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Increased osteoblast adhesion on nanoparticulate crystalline hydroxyapatite functionalized with KRSR

Authors Michael Nelson, Ganesan Balasundaram, Thomas J Webster

Published 15 September 2006 Volume 2006:1(3) Pages 339—349

Michael Nelson1*, Ganesan Balasundaram2,4,*, Thomas J Webster2,3,4

1Department of Chemical Engineering, Michigan State University, East Lansing, MI, USA; 2Weldon School of Biomedical Engineering and 3School of Materials Engineering, Purdue University, West Lafayette, IN, USA; 4Present Address: Division of Engineering, Brown University, Providence, RI, USA; *These authors contributed equally to this work

Abstract: The present in vitro study created nanometer crystalline hydroxyapatite (HA) and amorphous calcium phosphate for novel orthopedic applications. Specifically, nano-crystalline HA and amorphous calcium phosphate nanoparticles were synthesized by a wet chemical process followed by hydrothermal treatment for 2 hours at 200°C and 70°C, respectively. Resulting particles were then pressed into compacts. For the preparation of control conventional HA particles (or those currently used in orthopedics with micron diameters), the aforementioned calcium phosphate particles were pressed into compacts and sintered at 1100°C for 2 hours. All calcium phosphate-based particles were fully characterized. Results showed that although there was an initial weight gain for all the compacts studied in this experiment, higher eventual degradation rates up to 3 weeks were observed for nano-amorphous calcium phosphate compared with nano-crystalline HA which was higher than conventional HA. Peptide functionalization (with the cell adhesive peptide lysine-arginine-serine-arginine [KRSR] and the non-cell-adhesive peptide lysine-serine-arginine-arginine [KSRR]) was accomplished by means of a three-step reaction procedure: silanization with 3-aminopropyltriethoxysilane (APTES), cross-linking with N-succinimidyl-3-maleimido propionate (SMP), and finally peptide immobilization. The peptide functionalization was fully characterized. Results demonstrated increased osteoblast (bone-forming cell) adhesion on non-functionalized and functionalized nano-crystalline HA compacts compared with nano amorphous calcium phosphate compacts; both increased osteoblast adhesion compared with conventional HA. To further exemplify the novel properties of nano crystalline HA, results also showed similar osteoblast adhesion between non-functionalized nano crystalline HA and KRSR functionalized conventional HA. Thus, results provided evidence that nanocrystalline HA should be further studied for orthopedic applications.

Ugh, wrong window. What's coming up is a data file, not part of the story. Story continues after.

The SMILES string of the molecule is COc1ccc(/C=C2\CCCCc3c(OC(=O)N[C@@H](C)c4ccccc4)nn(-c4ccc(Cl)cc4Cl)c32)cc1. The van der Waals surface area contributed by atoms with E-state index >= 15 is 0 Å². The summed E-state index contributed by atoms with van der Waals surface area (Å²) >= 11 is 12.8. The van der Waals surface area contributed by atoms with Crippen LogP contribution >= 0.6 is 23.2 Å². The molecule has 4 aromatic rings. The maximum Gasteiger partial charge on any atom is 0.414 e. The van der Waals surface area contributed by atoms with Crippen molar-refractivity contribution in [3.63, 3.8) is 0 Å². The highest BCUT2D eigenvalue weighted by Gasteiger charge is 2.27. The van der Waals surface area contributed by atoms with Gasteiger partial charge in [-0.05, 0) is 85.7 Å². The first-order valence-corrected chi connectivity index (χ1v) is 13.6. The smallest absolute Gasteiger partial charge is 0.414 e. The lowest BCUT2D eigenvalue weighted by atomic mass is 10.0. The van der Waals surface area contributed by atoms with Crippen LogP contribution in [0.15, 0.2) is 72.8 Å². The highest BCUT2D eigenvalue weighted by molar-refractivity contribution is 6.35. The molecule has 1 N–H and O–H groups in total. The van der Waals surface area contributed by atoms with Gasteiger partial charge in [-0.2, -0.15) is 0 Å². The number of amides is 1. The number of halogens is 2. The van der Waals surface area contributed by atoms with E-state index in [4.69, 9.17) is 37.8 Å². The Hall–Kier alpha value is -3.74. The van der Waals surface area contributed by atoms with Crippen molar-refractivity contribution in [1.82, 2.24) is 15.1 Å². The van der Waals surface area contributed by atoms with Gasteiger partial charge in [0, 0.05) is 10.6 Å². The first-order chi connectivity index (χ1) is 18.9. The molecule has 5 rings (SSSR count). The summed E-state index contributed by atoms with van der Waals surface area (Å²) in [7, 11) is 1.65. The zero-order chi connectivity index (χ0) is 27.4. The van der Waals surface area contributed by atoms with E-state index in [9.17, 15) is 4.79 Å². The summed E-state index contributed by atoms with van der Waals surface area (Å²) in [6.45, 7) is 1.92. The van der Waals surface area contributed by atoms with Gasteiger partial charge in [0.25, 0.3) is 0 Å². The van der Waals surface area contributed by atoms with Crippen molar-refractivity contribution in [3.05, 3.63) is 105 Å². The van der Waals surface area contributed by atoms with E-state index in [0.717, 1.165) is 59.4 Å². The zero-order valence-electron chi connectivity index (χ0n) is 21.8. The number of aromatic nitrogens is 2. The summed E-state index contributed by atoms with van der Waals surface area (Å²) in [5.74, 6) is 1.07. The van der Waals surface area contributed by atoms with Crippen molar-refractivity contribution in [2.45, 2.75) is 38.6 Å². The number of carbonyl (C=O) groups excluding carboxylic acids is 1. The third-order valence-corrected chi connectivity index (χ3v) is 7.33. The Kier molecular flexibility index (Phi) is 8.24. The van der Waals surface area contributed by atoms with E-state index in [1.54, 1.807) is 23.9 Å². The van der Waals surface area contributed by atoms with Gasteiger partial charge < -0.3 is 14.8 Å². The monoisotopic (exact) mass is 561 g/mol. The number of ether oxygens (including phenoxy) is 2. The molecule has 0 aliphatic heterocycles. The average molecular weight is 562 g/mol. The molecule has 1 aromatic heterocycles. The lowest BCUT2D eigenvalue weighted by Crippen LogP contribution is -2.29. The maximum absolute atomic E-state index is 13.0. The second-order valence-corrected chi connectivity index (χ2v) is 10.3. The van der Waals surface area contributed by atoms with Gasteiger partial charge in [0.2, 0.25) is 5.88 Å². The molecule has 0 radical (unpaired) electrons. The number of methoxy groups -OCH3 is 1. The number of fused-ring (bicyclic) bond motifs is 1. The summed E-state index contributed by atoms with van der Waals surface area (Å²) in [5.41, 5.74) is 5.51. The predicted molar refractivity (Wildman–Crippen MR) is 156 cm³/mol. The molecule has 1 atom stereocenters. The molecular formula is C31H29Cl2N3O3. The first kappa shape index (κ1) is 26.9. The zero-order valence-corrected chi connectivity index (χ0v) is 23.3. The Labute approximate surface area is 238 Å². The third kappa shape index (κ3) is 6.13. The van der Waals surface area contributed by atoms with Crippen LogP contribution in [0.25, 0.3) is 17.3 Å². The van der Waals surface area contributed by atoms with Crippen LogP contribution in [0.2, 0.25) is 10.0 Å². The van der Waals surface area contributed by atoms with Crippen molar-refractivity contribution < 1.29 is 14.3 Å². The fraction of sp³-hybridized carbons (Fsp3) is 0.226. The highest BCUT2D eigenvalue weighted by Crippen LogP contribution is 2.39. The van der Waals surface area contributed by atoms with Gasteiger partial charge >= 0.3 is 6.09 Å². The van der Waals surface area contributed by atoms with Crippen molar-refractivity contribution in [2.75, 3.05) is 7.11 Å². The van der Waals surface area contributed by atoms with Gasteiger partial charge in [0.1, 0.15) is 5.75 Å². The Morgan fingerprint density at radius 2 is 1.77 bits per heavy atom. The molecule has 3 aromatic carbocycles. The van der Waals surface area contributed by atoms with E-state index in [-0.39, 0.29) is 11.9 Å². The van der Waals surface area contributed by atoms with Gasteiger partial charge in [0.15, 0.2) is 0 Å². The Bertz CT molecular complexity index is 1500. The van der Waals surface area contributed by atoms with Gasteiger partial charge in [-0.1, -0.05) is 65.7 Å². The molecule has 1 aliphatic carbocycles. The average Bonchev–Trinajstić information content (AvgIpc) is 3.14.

Keywords: nanomaterials, hydroxyapatite; osteoblast adhesion; KRSR grafting

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